Sehwag clarifies he asked for rest
Virender Sehwag has dispelled speculation over him being "rested" for the Asia Cup, saying he had explained his medical condition to the chairman of the selectors Kris Srikkanth ahead of the selection meeting to pick the squad for the tournament.
"I have back spasms. I need some rest. I have never kept my team management in the dark as far as fitness is concerned," Sehwag told Mid-Day, after his name did not feature in the 15-member squad announced on Tuesday.
Srikkanth had said Sehwag was rested based on the fitness report and recommendation of the Indian team's physiotherapist. The word 'rested' was interpreted by many as a euphemism for being dropped, given Sehwag had failed during the Test series in Australia and managed only 65 runs in five matches during the CB Series.
But Srikkanth strongly denied the rumours and even lost this cool during the media briefing . Sehwag, too, made it clear that his injury was genuine. "My injury is open for everyone to see. I have never hidden my injury before, or fitness problems. Even my shoulder operation was planned after consulting the then coach Gary Kirsten and skipper MS Dhoni," Sehwag said.
A BCCI official said it was incorrect to blame on selectors for copping out over the 'resting' of Sehwag. He pointed out that Srikkanth's panel had, in the past, taken bold decisions like dropping Yuvraj Singh during the home Test series against Australia, months before the World Cup, and leaving Harbhajan Singh out after his loss of form during the tour of England last year.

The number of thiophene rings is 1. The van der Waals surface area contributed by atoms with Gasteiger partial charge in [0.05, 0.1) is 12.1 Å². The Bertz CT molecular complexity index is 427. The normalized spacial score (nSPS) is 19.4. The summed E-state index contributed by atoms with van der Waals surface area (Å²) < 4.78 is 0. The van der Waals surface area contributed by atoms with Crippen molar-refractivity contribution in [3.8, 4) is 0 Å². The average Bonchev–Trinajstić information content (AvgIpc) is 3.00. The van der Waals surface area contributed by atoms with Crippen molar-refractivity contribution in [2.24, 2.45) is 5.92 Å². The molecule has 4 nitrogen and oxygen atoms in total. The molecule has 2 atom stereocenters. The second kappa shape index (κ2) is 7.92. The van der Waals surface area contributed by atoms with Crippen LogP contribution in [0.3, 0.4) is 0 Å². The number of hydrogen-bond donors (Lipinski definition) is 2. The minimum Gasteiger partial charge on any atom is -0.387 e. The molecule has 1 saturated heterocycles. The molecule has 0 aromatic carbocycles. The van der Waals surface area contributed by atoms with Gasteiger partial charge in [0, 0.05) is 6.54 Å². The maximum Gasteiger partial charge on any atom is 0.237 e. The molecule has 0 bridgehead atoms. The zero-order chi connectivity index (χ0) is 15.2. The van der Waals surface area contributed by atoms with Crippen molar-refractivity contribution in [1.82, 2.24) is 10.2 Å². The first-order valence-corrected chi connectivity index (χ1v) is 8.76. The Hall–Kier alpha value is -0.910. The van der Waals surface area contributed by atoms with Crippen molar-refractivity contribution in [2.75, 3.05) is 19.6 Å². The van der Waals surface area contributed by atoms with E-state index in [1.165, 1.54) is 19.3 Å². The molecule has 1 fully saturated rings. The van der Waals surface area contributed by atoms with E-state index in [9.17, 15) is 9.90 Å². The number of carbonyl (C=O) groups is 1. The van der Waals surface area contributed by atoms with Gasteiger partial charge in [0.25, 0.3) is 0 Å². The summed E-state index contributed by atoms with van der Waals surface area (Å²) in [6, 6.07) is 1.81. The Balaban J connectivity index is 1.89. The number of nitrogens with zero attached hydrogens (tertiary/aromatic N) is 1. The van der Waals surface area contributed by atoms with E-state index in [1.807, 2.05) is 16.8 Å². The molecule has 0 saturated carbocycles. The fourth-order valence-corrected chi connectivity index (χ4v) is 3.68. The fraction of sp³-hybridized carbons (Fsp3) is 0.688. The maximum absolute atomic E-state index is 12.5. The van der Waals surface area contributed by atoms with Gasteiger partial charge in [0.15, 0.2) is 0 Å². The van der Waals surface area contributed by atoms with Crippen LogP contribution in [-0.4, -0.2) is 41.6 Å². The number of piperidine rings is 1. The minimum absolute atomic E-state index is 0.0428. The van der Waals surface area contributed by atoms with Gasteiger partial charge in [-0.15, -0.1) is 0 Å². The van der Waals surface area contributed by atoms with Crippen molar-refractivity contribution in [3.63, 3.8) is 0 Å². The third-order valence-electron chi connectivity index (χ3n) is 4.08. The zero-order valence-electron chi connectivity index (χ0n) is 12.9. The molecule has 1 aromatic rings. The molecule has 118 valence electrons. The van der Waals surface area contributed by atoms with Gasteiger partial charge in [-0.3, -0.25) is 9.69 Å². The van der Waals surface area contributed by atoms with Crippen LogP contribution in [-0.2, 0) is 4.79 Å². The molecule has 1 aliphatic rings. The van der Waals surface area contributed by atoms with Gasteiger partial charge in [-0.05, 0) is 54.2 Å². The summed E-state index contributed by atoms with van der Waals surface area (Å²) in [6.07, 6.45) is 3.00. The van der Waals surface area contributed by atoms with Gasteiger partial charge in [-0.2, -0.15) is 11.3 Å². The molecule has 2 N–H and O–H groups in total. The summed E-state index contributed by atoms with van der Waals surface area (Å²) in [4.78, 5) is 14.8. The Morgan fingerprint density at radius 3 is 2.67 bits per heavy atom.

"The media and critics said the selectors did not have the guts to say he [Sehwag] is dropped. I don't think that is true," the official explained. "If they wanted to unconditionally drop him, the selectors would have done that. They had dropped Yuvraj Singh four months before the World Cup. Then they dropped Harbhajan Singh after the England tour last year. They could have easily done so with Sehwag, too, now in case they wanted to."
The decision to rest Sehwag, the board official pointed out, was taken keeping in mind the long-term repercussions of playing with an injury. "Sehwag was suffering from spasms, had shoulder pains and was also was having migraine. There was no option but to give him a break."
When asked if Sehwag's concerns about his fitness would be undermined should he play the CB series finals in the event of India's qualification, the official didn't think so. "If at all he goes ahead and plays the final and smacks a hundred it does not mean his body and mind does not need a break," the official said. According to him, a majority of elite cricketers are "literally stitched up together" to be fit to play, and the physio has worked hard to keep Sehwag fit on the tour of Australia.
Nagraj Gollapudi is an assistant editor at ESPNcricinfo